Author(s)
Bart C. Bongers, Sanne de Vries, Paul J.M. Helders and Tim Takken
Date
2013-02-24
Source
Medicine and Science in Sports and Exercise

Abstract
PURPOSE:

This study aimed to examine the reliability and validity of the steep ramp test (SRT), a feasible, maximal exercise test on a cycle ergometer that does not require the use of respiratory gas analysis, in healthy children and adolescents.
METHODS:

Seventy-five children were randomly divided in a reliability group (n = 37, 17 boys and 20 girls; mean ± SD age = 13.86 ± 3.22 yr), which performed two SRTs within 2 wk, and a validity group (n = 38, 17 boys and 21 girls; mean ± SD age = 13.85 ± 3.20 yr), which performed both an SRT and a regular cardiopulmonary exercise test (CPET) with respiratory gas analysis within 2 wk. Peak work rate (WRpeak) was the main outcome of the SRT. Peak oxygen uptake (VO2peak) was the main outcome of the CPET. Reliability was examined with the intraclass correlation coefficient and a Bland and Altman plot, whereas validity was assessed using Pearson correlation coefficients and stepwise linear regression analysis.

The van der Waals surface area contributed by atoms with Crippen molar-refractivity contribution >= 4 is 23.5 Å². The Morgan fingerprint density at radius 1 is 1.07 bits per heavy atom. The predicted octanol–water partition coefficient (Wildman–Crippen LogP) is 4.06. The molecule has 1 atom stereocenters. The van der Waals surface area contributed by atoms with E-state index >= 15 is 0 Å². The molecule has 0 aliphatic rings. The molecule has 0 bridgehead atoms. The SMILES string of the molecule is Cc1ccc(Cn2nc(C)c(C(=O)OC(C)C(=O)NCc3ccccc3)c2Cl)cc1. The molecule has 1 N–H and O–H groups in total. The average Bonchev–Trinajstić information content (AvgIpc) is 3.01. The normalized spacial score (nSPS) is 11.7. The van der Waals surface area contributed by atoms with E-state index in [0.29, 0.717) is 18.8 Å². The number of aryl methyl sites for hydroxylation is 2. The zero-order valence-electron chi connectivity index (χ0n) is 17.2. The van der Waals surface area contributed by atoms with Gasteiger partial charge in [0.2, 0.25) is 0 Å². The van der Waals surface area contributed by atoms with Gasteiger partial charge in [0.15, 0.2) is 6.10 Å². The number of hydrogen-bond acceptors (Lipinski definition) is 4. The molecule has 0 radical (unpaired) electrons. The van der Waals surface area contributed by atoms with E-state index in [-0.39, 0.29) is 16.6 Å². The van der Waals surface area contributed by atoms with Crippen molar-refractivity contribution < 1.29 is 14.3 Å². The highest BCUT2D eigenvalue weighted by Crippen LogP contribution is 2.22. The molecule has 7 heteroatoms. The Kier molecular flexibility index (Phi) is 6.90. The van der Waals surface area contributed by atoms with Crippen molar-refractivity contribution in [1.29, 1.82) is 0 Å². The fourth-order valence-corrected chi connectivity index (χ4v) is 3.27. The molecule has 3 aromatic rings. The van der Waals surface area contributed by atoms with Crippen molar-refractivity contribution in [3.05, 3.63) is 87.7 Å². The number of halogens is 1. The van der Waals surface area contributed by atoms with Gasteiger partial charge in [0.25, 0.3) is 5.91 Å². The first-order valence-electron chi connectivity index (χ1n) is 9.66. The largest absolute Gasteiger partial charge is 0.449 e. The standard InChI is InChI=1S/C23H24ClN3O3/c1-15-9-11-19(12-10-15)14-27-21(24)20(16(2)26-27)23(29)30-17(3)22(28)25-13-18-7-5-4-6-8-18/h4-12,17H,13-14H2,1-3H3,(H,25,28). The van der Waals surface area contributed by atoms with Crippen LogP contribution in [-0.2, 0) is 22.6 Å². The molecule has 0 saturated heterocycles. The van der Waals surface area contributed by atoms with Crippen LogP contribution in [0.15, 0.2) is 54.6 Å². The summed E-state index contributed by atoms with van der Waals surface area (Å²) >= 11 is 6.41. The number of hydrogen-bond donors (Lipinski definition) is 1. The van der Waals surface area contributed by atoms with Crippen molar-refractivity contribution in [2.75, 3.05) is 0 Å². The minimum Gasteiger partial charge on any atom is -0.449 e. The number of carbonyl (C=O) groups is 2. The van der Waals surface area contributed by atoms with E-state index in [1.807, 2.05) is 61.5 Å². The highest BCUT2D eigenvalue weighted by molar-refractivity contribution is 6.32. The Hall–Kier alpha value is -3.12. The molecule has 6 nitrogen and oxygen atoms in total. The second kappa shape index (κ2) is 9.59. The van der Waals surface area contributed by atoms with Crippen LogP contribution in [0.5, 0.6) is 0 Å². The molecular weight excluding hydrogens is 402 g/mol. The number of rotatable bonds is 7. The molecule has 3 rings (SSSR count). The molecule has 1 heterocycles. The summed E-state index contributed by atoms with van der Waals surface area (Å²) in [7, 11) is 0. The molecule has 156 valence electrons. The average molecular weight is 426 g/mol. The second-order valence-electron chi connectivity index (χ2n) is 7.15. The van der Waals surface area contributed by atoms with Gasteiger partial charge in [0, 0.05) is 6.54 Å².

RESULTS:

Reliability statistics for the WRpeak values attained at the two SRTs showed an intraclass correlation coefficient of 0.986 (P < 0.001). The average difference between the two SRTs was -6.4 W, with limits of agreement between +24.5 and -37.5 W. A high correlation between WRpeak attained at the SRT and the V?O2peak achieved during the CPET was found (r = 0.958; P < 0.001). Stepwise linear regression analysis provided the following prediction equation: VO2peak (mL·min) = (8.262 WRpeak SRT) + 177.096 (R2 = 0.917, SEE = 237.4).
CONCLUSION:

The results suggest that the SRT is a reliable and valid exercise test in healthy children and adolescents, which can be used to predict VO2peak.

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